Since its identification in 1990, hepatitis C virus (HCV), now estimated to infect 130 million persons worldwide, has emerged as a major etiological agent of liver disease, accounting for up to 27% of cirrhosis and 25% of hepatocellular carcinoma [1,2]. In the United States, recent data show that 4 million persons have been infected  and the Centers for Disease Control and Prevention estimated 24 000 new HCV infections in 2004, the majority of which were attributed to injection drug use (IDU) . However, both the number of acute infections and the proportion attributed to IDU are likely to be significant underestimates, owing to substantial underreporting of both risk and acute infection. In this issue of AIDS, Garfein et al. report on a large and noteworthy HCV prevention trial in young IDU, a population with very high risk for HCV [The Drug Users Intervention Trial (DUIT)]. Between 2002 and 2004, 854 young IDU in five cities in the United States were enrolled in a randomized trial designed to determine whether a peer education intervention, based on cognitive–behavioral theory and incorporating education and skills building, could reduce injection and sexual behavioral risk and HCV incidence. This study is significant in its scope, rigorous methodology, and measures, and especially in assessing HCV as a biological endpoint. Injection risk outcomes were assessed from self-report, both individually and as a composite summary variable, including injecting with previously used syringes; splitting/dividing drugs; sharing cookers, cotton filters, and rinse water with other IDU; and, the number of injection partners. Sexual risk was assessed based on sexual act (vaginal and anal), type and number of partners, and condom use. After 6 months, investigators found greater declines in composite injection risk in the peer education intervention arm compared with the control arm, but not in any of the six individually reported injection risk outcomes. Of the three sexual behavior outcomes, one, anal sex with casual/sex trade partners, declined significantly in association with the intervention. Despite the fact that both intervention and control groups reported declines in behavioral risk, HCV incidence did not differ, at 18% in both groups.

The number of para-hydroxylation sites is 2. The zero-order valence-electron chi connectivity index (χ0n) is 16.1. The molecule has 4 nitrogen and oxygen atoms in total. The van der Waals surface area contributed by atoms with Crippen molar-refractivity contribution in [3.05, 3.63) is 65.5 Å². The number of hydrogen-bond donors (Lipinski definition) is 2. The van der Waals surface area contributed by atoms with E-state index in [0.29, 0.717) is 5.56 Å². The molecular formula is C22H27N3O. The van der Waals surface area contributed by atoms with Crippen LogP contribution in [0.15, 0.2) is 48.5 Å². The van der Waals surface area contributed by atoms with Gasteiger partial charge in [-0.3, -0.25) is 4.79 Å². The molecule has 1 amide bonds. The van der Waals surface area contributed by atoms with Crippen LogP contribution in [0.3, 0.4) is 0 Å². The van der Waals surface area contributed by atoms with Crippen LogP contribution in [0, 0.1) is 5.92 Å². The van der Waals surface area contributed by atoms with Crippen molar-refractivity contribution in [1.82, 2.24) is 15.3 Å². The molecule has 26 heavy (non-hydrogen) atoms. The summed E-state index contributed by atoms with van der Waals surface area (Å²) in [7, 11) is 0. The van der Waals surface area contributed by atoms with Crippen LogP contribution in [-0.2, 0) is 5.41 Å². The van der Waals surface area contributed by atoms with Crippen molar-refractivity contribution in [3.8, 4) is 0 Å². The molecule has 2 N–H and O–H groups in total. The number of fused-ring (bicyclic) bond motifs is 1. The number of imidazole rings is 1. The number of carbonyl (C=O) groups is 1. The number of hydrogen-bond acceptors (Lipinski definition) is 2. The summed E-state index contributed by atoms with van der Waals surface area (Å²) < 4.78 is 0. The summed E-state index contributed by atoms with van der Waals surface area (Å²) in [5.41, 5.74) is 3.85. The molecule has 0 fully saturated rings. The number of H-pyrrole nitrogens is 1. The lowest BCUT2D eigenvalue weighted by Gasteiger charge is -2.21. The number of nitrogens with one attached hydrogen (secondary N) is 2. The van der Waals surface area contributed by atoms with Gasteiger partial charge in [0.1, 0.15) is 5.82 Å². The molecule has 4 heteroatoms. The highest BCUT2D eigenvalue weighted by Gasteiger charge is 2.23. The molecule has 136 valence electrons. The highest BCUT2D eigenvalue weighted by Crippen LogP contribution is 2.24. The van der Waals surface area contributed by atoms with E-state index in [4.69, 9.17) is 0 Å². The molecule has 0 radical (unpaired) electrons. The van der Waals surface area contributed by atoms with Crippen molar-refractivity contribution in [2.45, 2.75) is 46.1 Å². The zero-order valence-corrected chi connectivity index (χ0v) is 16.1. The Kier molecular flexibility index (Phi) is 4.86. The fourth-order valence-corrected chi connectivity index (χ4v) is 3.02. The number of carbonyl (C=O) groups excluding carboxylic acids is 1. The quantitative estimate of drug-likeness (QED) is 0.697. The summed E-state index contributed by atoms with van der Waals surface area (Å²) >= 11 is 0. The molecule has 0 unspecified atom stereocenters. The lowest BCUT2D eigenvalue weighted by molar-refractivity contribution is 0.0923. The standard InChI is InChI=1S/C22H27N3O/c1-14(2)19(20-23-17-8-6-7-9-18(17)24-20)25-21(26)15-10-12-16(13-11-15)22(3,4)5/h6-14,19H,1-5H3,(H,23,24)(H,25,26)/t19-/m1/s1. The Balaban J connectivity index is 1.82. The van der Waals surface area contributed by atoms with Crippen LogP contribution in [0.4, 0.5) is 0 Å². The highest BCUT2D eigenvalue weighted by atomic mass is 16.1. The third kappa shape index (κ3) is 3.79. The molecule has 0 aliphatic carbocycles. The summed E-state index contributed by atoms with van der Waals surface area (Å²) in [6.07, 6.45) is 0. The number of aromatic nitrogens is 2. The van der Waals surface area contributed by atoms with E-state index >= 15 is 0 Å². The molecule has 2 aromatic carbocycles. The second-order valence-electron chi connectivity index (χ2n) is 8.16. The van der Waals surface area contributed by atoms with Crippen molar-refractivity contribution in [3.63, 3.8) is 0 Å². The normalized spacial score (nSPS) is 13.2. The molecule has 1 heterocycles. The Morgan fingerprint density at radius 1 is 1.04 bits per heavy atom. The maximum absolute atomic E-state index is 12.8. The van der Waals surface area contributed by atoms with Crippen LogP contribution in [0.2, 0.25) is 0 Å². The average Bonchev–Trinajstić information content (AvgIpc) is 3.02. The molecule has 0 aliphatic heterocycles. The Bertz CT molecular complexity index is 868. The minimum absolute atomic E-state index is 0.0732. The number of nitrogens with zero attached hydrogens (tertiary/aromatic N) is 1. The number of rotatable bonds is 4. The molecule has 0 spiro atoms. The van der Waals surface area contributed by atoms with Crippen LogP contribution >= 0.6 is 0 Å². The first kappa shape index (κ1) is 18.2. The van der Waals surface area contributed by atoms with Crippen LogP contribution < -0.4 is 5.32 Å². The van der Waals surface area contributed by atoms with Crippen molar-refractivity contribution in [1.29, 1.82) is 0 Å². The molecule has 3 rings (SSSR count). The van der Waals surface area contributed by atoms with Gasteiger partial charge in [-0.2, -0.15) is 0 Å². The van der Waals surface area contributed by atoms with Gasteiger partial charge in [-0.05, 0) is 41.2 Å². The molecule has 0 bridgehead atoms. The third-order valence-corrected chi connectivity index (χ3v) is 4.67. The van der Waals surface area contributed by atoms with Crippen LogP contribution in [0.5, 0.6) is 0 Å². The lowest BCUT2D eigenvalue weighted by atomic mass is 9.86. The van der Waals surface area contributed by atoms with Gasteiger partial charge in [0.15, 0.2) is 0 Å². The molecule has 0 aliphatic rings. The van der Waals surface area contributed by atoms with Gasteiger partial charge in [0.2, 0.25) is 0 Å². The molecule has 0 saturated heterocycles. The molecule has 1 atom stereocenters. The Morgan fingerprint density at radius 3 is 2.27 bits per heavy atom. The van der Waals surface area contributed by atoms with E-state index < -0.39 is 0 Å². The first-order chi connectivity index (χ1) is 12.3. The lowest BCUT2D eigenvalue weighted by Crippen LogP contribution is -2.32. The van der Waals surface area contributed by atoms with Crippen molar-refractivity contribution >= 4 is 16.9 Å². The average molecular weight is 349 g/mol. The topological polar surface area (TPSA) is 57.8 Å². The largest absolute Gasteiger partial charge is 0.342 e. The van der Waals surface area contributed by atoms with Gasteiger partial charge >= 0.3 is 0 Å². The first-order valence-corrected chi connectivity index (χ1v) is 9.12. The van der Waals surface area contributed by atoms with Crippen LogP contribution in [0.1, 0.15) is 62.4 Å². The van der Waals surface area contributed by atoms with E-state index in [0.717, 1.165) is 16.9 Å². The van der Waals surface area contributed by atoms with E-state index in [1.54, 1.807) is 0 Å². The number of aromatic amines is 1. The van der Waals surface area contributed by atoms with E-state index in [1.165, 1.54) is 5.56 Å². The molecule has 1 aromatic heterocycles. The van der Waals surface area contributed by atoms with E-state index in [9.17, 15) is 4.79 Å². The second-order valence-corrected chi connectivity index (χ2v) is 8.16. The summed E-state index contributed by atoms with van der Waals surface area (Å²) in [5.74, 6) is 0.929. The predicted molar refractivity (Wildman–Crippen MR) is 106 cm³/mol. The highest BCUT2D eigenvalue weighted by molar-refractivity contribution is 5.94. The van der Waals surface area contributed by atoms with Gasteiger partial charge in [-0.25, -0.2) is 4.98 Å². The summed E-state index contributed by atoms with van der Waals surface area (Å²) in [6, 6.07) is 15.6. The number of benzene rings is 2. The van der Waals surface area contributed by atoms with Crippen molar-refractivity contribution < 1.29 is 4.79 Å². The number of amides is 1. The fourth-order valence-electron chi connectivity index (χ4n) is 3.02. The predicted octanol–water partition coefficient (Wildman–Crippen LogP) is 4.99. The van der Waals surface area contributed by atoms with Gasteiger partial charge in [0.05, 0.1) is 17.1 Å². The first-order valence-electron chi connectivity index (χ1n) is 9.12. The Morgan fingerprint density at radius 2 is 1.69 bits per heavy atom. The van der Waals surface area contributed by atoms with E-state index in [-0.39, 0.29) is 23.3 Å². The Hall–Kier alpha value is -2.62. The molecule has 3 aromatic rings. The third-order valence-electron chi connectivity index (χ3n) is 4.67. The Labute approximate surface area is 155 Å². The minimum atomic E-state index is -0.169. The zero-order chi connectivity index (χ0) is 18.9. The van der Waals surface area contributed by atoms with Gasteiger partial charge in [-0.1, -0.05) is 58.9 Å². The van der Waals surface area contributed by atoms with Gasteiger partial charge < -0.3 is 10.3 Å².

HCV infection among IDU has declined since the late 1980s . In earlier work, Garfein et al. found that HCV infection was prevalent in two-thirds (64.7%) of injectors with 1 year or less of injection exposure. Ten years later, Hahn et al. found lower HCV prevalence: 50% of young IDU were likely to be infected after 5 years of injecting. It is possible, and even likely, that HIV prevention programs have contributed to decreasing HCV risk and infection; HIV prevalence is lower in areas where needle exchange is available . However, the impact of needle and paraphernalia sharing is far greater for HCV transmission than HIV . The incidence of HCV remains extremely high, even in settings where HIV incidence is low, and further decreases in HCV are unlikely to continue in the absence of large-scale and effective interventions. In San Francisco, HCV incidence among the young (under 30 years of age) IDU we have studied was 25.1/100 person years  in 2001; with recent estimates (2006) at 29.3/100 person years . By comparison, HIV incidence has been stable since 1990 and low (< 1%) . This contrast of high HCV incidence and low HIV incidence highlights the high infectiousness of HCV; even infrequent injecting poses too great a risk to prevention of HCV transmission.